Real Estate Research

UK Real Estate market commentary - Q3 2018

After a slow start to this year, UK economic growth accelerated over the summer driven by consumer spending and a rebound in house-building and inventories.


After a slow start to this year, UK economic growth accelerated over the summer, driven by consumer spending and a rebound in housebuilding and inventories. Schroders forecasts that GDP will grow by 1.2% in 2018 and 1.3% in 2019 and that the Bank of England will gradually raise interest rates to 2% in 2020. This assumes that there is a Brexit deal and that the UK retains access to the EU single market until the end of 2020. While there will be a lot of political jockeying over the next few months, it is in both sides’ interests to agree a soft border between Northern Ireland and Ireland and the principles for free trade in agriculture and goods. What is less clear is how much access UK financial and professional services will have to the EU single market after 2020.

As expected, although average capital values are continuing to increase, there is significant polarisation between the sectors due to both structural and cyclical factors.

Despite the growth in retail sales, several retailers and restaurants have fallen into administration, or entered into a company voluntary arrangement (CVA) in 2018 and other profitable chains are closing stores. More than 4,000 units have been affected and 1 in 8 are vacant. While this has been blamed on numerous factors (e.g. the rise in the national minimum wage, private equity, business rates, a decline in materialism), the most important has been the failure of many retailers to adapt to an omni-channel world. The internet’s share of total retail sales has jumped from 5% in 2008 to 18% and estimates suggest it could climb to 30% in 10 years’ time. Retail rents in most locations are likely to fall over the next couple of years. On the upside, the shake-out will create opportunities to bring successful retailers into schemes and increase the mix of residential and other uses in town centres.

By contrast, industrial rents in the year to August rose by 6% in London and the South East and by 3% in the rest of the country. In part the gap reflects that manufacturing is still an important driver of warehouse demand in the Midlands and the North, despite the boost from online retail. It also probably reflects the greater loss of industrial estates to housing in the South. In response, the Mayor of London’s draft plan recommends that any further demolitions are balanced by new provision elsewhere, including multi-storey warehouses. Looking ahead, we expect that industrial rental growth will slow over the next couple of years, as the developers build more big distribution warehouses and as second hand space from failed retailers comes back to the market.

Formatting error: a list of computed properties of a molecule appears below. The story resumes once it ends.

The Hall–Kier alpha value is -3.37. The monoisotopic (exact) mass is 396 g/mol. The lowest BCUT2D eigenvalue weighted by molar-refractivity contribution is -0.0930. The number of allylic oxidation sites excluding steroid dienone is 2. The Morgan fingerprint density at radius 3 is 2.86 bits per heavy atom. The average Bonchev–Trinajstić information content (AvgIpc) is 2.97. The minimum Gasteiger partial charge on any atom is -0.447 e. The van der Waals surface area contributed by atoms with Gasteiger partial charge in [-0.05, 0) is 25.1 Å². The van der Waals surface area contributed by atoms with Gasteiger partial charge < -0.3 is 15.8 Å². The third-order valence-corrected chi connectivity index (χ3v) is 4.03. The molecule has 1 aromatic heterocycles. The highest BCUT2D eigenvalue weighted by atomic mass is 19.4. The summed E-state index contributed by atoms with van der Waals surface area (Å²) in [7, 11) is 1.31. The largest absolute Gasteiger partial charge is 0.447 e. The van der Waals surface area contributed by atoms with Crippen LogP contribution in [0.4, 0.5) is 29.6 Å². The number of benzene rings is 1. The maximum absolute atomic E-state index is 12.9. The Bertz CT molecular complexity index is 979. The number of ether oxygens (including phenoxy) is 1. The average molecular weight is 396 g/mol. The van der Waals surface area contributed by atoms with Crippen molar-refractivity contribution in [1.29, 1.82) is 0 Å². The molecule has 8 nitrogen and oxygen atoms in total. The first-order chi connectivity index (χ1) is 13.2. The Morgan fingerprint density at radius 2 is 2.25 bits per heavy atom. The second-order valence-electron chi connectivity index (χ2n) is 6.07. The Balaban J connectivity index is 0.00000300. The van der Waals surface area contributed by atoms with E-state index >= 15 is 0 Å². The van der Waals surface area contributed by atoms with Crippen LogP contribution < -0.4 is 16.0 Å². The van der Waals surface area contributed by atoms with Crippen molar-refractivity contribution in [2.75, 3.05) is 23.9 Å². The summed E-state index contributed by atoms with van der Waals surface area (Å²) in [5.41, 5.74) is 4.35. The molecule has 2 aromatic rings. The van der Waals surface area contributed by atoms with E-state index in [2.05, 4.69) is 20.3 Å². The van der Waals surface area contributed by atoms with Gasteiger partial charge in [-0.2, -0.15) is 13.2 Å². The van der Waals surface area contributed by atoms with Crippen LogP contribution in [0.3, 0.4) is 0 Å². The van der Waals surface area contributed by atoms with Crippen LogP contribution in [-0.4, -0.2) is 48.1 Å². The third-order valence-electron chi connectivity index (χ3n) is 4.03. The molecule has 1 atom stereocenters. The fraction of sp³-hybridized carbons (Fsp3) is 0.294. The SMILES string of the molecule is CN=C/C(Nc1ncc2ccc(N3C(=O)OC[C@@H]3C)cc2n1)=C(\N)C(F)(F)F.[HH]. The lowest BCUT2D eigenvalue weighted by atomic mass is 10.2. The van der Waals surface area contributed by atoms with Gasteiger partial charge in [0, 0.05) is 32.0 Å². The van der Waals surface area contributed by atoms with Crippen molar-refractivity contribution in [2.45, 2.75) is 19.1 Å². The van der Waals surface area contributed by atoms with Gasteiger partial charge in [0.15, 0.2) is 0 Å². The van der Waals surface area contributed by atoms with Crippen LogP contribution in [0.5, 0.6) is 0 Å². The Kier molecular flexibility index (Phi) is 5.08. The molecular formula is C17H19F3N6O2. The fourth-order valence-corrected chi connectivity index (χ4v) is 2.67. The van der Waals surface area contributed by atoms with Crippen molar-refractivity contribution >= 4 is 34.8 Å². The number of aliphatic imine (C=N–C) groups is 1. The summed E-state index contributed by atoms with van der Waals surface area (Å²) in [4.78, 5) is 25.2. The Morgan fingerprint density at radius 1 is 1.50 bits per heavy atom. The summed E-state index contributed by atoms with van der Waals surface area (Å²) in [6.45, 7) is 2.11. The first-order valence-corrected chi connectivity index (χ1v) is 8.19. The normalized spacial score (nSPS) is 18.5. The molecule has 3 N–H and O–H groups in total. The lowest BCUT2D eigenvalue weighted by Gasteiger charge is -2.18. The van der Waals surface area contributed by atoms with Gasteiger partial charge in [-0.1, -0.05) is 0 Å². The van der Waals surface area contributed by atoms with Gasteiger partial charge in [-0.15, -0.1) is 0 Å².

Office markets appear well placed to weather any slowdown in the economy. In most cities demand and supply are in equilibrium and the total amount of office space is only growing modestly, as new building is offset by residential conversions, particularly in southern England. As a result, we expect office rents in the South East and big regional cities to be broadly flat, or rise slightly over the next couple of years. The exception is the City of London where the total amount of office space will increase by around 7% over the three years to end-2020. While many schemes are pre-let, a lot of second-hand space will become vacant once occupiers move and we expect City office rents to fall by 10% through 2018-2020. Inevitably, this will have a knock on effect on the West End and Inner London, although office rents there should be more defensive given less new development.

Provisional figures suggest that the total value of investment deals fell by 15% over the first nine months of 2018 compared with the same period in 2017. Unsurprisingly, much of the decline has been in the retail sector where a number of potential deals have fallen through. There have also been fewer sales of big City offices, possibly because of the uncertainty created by Brexit. Conversely, the regional office and industrial investment markets have remained very competitive and yields have continued to edge down. There is also a lot of interest in private rented housing, despite the low level of yields.

Capital values in the main commercial markets are now moving in opposite directions for the first time in 15 years, demonstrating that there is no such thing as a single UK real estate cycle with regular peaks and troughs. For example, some secondary shopping centre values could fall by more than 20% over the next two years, whereas industrial and regional office capital values should increase or hold steady. Our main focus for diversified portfolios is on industrial / logistics serving large population centres and offices in winning cities such as Bristol, Leeds and Manchester. Certain parts of the London office market benefiting from structural change (e.g. Crossrail stations, Shoreditch) remain attractive. We are also investing opportunistically in certain niche sectors and strategies (e.g. self-storage, real estate debt and residential land) which should be less correlated with the main commercial markets.



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